Environment and Access Bulletin – March 2022

Welcome the first of an occasional club members’ bulletin about all things green and accessible

River Clean up – Saturday 2nd April, 9.30 – 12.00

A chance to clean up where we paddle. Meet at the clubhouse and we’ll organise small groups to clear rubbish and cut back bushes to make our get on easier.

Gloves and bin bags provided, plus safety kit for those on the river or riverside. Tea/coffee and biscuits will be served. You’ll need either paddling kit for being on the river or wellies and old clothes for the riverside.

We’re collaborating with local groups LitterfreeSB and Calder Future who’ll also have volunteers litter picking on the day.

Please book on through the HXCC website so we know who to expect.

 

Watery environmental action in the valley

Slow the Flow are a fantastic volunteer organisation who have been working in Calderdale since the 2015 floods.  They are developing an understanding of how, why and where water flows in the catchment and using natural flood management approaches to slow the flow of water. After a rain storm if the water runs off the hillsides more slowly then there is less likelihood of flash flooding. They are also helping to improve river water quality by reducing soil erosion and the frequency of sewage discharges into the Calder. They organise practical volunteering mornings on the first and third Sundays of the month, meeting at the Midgehole Carpark, Hardcastle Crags at 9.30am. Learn to make leaky dams, attenuation ponds and plant trees – lots of fun in the woods! https://www.facebook.com/slowtheflowcalderdale

Access (or not)

“Of the 42 700 miles of river in England, we have the right of access to 1 400 miles, just 3%. In England if you’re by a river, on a river or in a river, there’s a 97% change that you’re not allowed to be there”

The Book of Trespass – Crossing the Lines that Divide Us by Nick Hayes (2020).

A fascinating ‘must read’ book that charts (through the entertaining trespassing adventures of the author) how we’ve lost the right to set foot or boat on 92% of our land and 97% of our waterways.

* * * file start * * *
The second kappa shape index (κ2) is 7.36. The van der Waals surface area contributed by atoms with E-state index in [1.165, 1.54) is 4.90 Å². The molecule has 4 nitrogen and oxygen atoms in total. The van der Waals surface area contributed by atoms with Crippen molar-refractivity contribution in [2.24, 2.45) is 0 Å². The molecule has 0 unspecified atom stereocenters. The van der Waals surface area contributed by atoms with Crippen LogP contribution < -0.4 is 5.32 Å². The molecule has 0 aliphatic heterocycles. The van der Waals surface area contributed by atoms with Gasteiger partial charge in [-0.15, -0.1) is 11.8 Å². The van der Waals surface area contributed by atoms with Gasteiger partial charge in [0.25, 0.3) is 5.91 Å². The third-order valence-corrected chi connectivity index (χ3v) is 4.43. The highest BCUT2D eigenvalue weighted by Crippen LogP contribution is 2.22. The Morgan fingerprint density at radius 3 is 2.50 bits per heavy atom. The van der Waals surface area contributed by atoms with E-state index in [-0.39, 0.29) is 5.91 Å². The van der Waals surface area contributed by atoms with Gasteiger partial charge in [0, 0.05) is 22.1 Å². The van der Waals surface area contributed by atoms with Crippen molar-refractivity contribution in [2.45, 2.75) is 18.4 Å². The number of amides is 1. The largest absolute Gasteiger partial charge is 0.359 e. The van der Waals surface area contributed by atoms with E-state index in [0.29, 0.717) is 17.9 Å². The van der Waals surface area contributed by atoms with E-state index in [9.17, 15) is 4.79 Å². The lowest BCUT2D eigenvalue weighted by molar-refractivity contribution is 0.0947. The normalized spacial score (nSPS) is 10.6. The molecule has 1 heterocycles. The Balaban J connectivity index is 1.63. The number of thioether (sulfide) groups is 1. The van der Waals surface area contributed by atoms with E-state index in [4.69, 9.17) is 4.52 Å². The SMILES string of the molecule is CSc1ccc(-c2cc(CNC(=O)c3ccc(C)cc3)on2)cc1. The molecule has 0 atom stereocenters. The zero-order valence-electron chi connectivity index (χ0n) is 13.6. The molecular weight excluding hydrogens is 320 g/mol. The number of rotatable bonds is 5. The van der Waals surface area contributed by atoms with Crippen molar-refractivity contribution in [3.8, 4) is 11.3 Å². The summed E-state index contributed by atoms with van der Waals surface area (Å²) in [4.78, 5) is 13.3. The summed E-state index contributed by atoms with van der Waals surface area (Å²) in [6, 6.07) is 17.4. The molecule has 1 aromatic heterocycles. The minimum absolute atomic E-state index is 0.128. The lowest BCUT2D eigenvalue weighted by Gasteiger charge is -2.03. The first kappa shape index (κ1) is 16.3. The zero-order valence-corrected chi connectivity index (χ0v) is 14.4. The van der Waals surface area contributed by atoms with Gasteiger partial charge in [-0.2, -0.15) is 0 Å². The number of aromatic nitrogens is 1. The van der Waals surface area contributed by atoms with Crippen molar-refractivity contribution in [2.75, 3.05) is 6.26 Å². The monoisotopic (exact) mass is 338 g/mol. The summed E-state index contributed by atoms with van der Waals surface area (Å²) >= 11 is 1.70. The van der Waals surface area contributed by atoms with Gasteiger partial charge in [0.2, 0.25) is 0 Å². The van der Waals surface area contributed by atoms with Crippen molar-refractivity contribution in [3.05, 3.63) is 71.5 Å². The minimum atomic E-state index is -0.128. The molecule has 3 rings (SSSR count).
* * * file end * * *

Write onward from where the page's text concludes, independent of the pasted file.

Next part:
A good preparatory read for some watery trespassing perhaps? Extinction Rebellion are encouraging everyone to do a bit of trespassing on 24 April which is the 90th anniversary of the 1932 mass trespass on Kinder Scout. Five men were jailed for their role in organising this trespass. Their crime? Walking on a hill where they were not supposed to. This was part of the story and pressure that ultimately led to the establishment of the Peak District National Park in 1951.

 

Other snippets:

Steve and other club committee members are meeting up for a Calder River walk and chat with Andy Bray, Catchment Development Manager from the Calder Rivers Trust. The Trust helps protect and improve rivers across the Calder Catchment and are involved in a wide range of projects focussed on water quality, biodiversity, recreation, access and wider environmental issues. We’ll discuss with Andy opportunities for the club to become more involved in their work and for the Trust to support the club.

We’re also attending the upcoming meeting of British Canoeing’s ‘Clear Access Clear Waters’ initiative. It will focus on how clubs can raise the profile of access and environmental issues within their communities.

Reports back from these two meetings in the next bulletin.

Do drop me a line about any environment or access related things you’d like to promote, share or get involved in.

Steve Smith – Access & Environment committee member –  environment@halifaxcanoe.org.uk